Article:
Talks between Thailand and the EU on a free trade agreement (FTA) have resumed after a seven-year hiatus. The consequences of fruitful negotiations could be beneficial for both parties, so how could this shift trade in the southeast Asian country, what products are likely to be most affected, and what issues still remain to be solved?
Submitting a negotiating framework
Thailand’s Commerce Ministry is putting together a negotiation framework on a direct FTA with Europe to submit to the nation’s cabinet for approval. An agreement with the 27-state EU represents an opportunity to boost exports to what is Thailand’s fifth most lucrative trading partner.
It comes behind ASEAN, China, Japan and the US, with bilateral trade worth in excess of $33 billion last year. That equates to 7.56 per cent of Thailand’s global trade with computers, jewellery, rubber items, air conditioners, motorcycle components and parts for electrical equipment all being exported to the EU.
Jurin Laksanawisit, the commerce minister, said: “The government has been doing its best to speed up negotiations on a free trade agreement, especially an agreement with the European Union to boost exports, which is the only engine for the country’s economic growth this year.”
Moving away from Beijing and Washington
Original negotiations between Thailand and the EU collapsed in 2014, when a military coup was staged in the country. Completing a deal now would enable the nation to diversify its trade and move it away from being so centered around China and the US.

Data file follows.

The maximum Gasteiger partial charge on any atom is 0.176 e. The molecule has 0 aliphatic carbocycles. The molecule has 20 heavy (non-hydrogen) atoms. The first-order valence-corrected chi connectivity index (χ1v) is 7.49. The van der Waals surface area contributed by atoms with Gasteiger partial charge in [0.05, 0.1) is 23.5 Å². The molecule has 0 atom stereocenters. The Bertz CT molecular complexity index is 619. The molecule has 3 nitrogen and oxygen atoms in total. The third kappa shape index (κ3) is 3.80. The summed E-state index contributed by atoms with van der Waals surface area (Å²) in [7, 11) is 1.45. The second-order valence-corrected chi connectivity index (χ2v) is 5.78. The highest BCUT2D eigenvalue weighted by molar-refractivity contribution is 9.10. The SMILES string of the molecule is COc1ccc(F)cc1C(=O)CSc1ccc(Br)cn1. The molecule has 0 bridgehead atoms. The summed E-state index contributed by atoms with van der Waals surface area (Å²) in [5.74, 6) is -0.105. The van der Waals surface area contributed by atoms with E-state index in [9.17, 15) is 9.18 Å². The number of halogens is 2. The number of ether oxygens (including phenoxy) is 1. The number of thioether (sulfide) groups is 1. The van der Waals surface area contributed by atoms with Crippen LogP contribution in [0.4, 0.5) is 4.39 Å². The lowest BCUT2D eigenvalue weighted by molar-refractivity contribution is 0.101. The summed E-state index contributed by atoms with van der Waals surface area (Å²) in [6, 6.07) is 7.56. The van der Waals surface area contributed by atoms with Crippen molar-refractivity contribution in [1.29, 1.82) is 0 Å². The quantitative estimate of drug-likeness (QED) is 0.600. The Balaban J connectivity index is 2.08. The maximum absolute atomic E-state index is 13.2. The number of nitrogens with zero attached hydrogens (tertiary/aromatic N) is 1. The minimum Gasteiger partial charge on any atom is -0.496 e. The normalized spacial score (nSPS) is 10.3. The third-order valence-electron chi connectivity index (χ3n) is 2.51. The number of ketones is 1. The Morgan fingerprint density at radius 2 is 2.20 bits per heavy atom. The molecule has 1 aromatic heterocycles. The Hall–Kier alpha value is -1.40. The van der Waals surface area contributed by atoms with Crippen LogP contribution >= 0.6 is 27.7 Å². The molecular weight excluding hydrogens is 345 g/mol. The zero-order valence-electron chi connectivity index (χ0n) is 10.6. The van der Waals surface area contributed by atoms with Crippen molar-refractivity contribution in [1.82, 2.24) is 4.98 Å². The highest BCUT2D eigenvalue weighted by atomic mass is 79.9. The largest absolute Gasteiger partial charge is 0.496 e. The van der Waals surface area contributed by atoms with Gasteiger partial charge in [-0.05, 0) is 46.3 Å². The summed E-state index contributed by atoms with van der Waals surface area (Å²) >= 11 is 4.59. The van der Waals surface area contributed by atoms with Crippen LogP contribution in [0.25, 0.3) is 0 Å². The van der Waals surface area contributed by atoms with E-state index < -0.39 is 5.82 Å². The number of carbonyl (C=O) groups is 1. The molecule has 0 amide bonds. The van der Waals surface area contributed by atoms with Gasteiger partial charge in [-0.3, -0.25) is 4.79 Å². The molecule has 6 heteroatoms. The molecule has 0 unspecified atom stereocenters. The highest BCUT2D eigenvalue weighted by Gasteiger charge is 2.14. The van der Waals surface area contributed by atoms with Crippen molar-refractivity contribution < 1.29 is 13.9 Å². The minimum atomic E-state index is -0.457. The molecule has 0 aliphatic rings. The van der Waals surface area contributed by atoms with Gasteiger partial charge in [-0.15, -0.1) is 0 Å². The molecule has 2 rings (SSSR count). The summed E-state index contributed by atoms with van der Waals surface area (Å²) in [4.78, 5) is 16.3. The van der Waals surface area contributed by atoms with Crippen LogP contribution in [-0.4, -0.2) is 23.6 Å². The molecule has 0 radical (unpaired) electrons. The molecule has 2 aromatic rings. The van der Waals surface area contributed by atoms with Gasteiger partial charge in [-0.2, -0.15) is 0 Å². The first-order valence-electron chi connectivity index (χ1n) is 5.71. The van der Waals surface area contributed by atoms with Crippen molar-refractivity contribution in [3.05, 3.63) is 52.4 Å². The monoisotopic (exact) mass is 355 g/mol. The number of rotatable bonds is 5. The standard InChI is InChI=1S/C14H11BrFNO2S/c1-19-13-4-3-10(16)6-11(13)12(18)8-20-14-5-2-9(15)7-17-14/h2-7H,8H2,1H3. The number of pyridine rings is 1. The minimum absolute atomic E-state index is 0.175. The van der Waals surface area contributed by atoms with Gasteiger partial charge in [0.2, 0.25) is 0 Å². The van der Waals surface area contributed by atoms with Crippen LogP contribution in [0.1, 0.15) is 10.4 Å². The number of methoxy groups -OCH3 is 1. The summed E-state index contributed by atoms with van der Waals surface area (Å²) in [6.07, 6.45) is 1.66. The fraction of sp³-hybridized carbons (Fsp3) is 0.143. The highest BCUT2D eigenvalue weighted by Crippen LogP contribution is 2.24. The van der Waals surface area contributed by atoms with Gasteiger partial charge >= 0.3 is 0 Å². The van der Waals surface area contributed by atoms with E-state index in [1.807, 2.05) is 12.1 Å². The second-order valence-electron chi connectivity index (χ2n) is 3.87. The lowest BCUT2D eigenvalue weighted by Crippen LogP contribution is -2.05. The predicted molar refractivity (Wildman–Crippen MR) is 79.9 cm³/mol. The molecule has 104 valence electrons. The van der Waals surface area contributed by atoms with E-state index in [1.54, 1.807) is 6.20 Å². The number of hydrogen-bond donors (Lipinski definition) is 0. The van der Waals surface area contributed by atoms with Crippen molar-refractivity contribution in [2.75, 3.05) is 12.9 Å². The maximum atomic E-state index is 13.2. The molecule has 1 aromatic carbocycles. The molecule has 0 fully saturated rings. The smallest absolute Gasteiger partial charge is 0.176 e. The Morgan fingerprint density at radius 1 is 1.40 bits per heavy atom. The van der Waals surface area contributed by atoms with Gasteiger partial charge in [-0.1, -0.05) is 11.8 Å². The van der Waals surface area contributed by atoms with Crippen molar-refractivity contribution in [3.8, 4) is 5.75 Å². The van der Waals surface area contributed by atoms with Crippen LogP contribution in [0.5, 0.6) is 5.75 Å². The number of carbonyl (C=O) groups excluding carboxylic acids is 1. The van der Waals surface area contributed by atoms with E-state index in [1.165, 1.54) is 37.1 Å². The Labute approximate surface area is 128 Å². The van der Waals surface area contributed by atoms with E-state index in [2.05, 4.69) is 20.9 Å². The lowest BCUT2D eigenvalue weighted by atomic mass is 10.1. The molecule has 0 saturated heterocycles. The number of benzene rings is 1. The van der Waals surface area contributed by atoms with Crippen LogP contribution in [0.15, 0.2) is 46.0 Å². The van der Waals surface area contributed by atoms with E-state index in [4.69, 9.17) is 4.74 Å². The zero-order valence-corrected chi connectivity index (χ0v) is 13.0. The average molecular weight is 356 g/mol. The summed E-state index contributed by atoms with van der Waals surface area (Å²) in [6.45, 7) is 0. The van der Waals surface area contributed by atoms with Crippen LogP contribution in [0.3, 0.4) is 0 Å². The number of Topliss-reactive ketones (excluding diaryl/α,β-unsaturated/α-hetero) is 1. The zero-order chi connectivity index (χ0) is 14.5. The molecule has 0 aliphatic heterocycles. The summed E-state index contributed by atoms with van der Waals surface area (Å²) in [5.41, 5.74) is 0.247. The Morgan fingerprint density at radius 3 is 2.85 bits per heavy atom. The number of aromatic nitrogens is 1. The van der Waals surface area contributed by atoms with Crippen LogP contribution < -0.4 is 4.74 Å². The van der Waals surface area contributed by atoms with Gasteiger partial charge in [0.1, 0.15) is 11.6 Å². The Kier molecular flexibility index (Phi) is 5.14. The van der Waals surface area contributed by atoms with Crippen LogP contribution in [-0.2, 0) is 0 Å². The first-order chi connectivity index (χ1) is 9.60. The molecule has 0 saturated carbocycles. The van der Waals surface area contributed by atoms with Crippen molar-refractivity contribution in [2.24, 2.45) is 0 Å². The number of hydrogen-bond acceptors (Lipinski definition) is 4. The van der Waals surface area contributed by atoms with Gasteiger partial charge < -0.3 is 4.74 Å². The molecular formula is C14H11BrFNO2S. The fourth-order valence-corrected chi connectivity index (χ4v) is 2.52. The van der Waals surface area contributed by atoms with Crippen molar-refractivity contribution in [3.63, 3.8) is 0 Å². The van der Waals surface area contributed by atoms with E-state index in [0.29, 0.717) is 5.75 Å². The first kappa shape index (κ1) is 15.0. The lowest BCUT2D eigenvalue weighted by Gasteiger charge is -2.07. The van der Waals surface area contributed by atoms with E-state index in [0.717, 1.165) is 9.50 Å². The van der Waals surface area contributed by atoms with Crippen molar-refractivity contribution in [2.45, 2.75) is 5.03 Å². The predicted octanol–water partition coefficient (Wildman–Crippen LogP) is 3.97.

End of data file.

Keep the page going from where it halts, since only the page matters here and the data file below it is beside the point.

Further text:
Paul Chambers, from the Center of ASEAN Community Studies at Thailand's Naresuan University, told DW: "As China becomes a larger economic partner with Thailand, potential dependency is offset by economic relations with the US, Japan and the EU."
The EU already has FTAs with Singapore and Vietnam, giving Thailand the potential to be the third ASEAN nation to sign such an agreement. It’s already an attractive prospect for many European companies to have a base due to its geographical location and large economy.
Access to production opportunities, as well as trade and investment would only be further improved by an FTA.
What stalled the original talks?
Talks between Thailand and the EU to work towards an FTA began in 2013, as the ASEAN country was set to lose access to trade aid via the EU’s Generalized System of Preferences (GSP) scheme. By 2015, the nation was too wealthy to qualify for the GSP scheme to offer low or zero tariffs to developing countries.
In the interim, a military coup had occurred in Thailand, suspending the constitution, cutting ties with the EU and leading to the abandonment of trade talks. While the EU stated in 2017 it would be happy for talks to resume as long as a democratically elected civilian government was formed, it wasn’t until 2019 that a pro-military coalition government was formed after an election.
What are the current sticking points?
In June this year, it was agreed that negotiations could resume and talks are scheduled to take place in 2022. They will be based around a joint understanding document with goods, services, investment, intellectual property, e-commerce and government procurement all on the agenda.
The areas that are most likely to need resolving for the EU include Thailand’s high level of tax levied on alcohol, a lack of transparency in government procurement procedures and market access concerns for a number of industries. It is also unlikely the EU will be willing to increase agricultural and fishing market access for Thai products.
Thailand’s concerns are mainly centered around the EU’s higher regulatory standards and a desire to remove non-tariff barriers. Labor and environmental standards will be highly scrutinized by the EU, with Thailand’s treatment of migrant workers due to be given particular focus.